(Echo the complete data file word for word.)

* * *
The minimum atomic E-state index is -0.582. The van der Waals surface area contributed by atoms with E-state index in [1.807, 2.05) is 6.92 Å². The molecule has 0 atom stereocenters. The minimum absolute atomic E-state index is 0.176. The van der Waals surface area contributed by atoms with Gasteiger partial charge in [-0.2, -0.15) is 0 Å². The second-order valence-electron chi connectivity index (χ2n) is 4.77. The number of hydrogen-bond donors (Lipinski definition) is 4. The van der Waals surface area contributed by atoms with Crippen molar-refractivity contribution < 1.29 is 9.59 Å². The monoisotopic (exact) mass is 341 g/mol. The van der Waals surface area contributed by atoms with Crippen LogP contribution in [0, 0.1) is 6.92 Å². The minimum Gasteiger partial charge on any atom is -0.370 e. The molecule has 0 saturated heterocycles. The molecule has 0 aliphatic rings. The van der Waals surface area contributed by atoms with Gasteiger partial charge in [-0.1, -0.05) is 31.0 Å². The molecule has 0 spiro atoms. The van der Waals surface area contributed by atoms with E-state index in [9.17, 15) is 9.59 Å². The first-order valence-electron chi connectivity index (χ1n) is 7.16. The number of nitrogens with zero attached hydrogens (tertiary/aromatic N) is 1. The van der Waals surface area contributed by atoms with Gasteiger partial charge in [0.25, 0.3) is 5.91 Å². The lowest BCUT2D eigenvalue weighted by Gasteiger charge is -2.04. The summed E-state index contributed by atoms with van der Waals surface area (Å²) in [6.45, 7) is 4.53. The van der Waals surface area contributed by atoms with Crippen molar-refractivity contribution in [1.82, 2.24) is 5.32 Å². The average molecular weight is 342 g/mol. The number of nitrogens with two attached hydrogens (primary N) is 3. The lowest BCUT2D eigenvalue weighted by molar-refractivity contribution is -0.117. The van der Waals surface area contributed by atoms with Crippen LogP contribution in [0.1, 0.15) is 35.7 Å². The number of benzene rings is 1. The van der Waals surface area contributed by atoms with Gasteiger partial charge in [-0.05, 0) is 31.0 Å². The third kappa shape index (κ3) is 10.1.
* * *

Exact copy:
The minimum atomic E-state index is -0.582. The van der Waals surface area contributed by atoms with E-state index in [1.807, 2.05) is 6.92 Å². The molecule has 0 atom stereocenters. The minimum absolute atomic E-state index is 0.176. The van der Waals surface area contributed by atoms with Gasteiger partial charge in [-0.2, -0.15) is 0 Å². The second-order valence-electron chi connectivity index (χ2n) is 4.77. The number of hydrogen-bond donors (Lipinski definition) is 4. The van der Waals surface area contributed by atoms with Crippen molar-refractivity contribution < 1.29 is 9.59 Å². The monoisotopic (exact) mass is 341 g/mol. The van der Waals surface area contributed by atoms with Crippen LogP contribution in [0, 0.1) is 6.92 Å². The minimum Gasteiger partial charge on any atom is -0.370 e. The molecule has 0 saturated heterocycles. The molecule has 0 aliphatic rings. The van der Waals surface area contributed by atoms with Gasteiger partial charge in [-0.1, -0.05) is 31.0 Å². The molecule has 0 spiro atoms. The van der Waals surface area contributed by atoms with E-state index in [9.17, 15) is 9.59 Å². The first-order valence-electron chi connectivity index (χ1n) is 7.16. The number of nitrogens with zero attached hydrogens (tertiary/aromatic N) is 1. The van der Waals surface area contributed by atoms with Gasteiger partial charge in [0.25, 0.3) is 5.91 Å². The lowest BCUT2D eigenvalue weighted by Gasteiger charge is -2.04. The summed E-state index contributed by atoms with van der Waals surface area (Å²) in [6.45, 7) is 4.53. The van der Waals surface area contributed by atoms with Crippen molar-refractivity contribution in [1.82, 2.24) is 5.32 Å². The average molecular weight is 342 g/mol. The number of nitrogens with two attached hydrogens (primary N) is 3. The lowest BCUT2D eigenvalue weighted by molar-refractivity contribution is -0.117. The van der Waals surface area contributed by atoms with Crippen LogP contribution in [0.1, 0.15) is 35.7 Å². The number of benzene rings is 1. The van der Waals surface area contributed by atoms with Gasteiger partial charge in [-0.05, 0) is 31.0 Å². The third kappa shape index (κ3) is 10.1.